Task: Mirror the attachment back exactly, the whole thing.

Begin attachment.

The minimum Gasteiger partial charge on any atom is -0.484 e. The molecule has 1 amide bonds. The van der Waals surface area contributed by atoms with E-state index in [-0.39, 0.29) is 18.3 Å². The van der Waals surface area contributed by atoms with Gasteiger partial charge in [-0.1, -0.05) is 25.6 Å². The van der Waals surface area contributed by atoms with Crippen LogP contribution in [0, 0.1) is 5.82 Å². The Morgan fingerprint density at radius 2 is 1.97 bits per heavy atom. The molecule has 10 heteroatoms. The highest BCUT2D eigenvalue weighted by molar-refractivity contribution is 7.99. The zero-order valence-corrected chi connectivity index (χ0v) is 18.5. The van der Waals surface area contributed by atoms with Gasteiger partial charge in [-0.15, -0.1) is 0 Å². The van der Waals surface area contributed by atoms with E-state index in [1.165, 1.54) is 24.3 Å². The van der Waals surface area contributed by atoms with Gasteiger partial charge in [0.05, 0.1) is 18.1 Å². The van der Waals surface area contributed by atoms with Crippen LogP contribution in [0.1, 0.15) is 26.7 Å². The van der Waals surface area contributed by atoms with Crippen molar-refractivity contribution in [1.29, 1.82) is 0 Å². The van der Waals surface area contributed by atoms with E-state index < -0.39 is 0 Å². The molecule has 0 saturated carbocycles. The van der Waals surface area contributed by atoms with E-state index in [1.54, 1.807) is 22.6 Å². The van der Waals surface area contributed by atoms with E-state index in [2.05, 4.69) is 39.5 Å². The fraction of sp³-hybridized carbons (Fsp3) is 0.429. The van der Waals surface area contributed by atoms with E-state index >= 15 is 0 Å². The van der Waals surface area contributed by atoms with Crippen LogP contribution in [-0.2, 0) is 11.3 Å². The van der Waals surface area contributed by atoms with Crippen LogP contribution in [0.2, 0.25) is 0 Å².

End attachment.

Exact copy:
The minimum Gasteiger partial charge on any atom is -0.484 e. The molecule has 1 amide bonds. The van der Waals surface area contributed by atoms with E-state index in [-0.39, 0.29) is 18.3 Å². The van der Waals surface area contributed by atoms with Gasteiger partial charge in [-0.1, -0.05) is 25.6 Å². The van der Waals surface area contributed by atoms with Crippen LogP contribution in [0, 0.1) is 5.82 Å². The Morgan fingerprint density at radius 2 is 1.97 bits per heavy atom. The molecule has 10 heteroatoms. The highest BCUT2D eigenvalue weighted by molar-refractivity contribution is 7.99. The zero-order valence-corrected chi connectivity index (χ0v) is 18.5. The van der Waals surface area contributed by atoms with Gasteiger partial charge in [-0.15, -0.1) is 0 Å². The van der Waals surface area contributed by atoms with E-state index in [1.165, 1.54) is 24.3 Å². The van der Waals surface area contributed by atoms with Gasteiger partial charge in [0.05, 0.1) is 18.1 Å². The van der Waals surface area contributed by atoms with Crippen LogP contribution in [0.1, 0.15) is 26.7 Å². The van der Waals surface area contributed by atoms with Crippen molar-refractivity contribution in [1.29, 1.82) is 0 Å². The van der Waals surface area contributed by atoms with E-state index < -0.39 is 0 Å². The molecule has 0 saturated carbocycles. The van der Waals surface area contributed by atoms with E-state index in [1.54, 1.807) is 22.6 Å². The van der Waals surface area contributed by atoms with E-state index in [2.05, 4.69) is 39.5 Å². The fraction of sp³-hybridized carbons (Fsp3) is 0.429. The van der Waals surface area contributed by atoms with E-state index >= 15 is 0 Å². The van der Waals surface area contributed by atoms with Crippen LogP contribution in [-0.2, 0) is 11.3 Å². The van der Waals surface area contributed by atoms with Crippen LogP contribution in [0.2, 0.25) is 0 Å².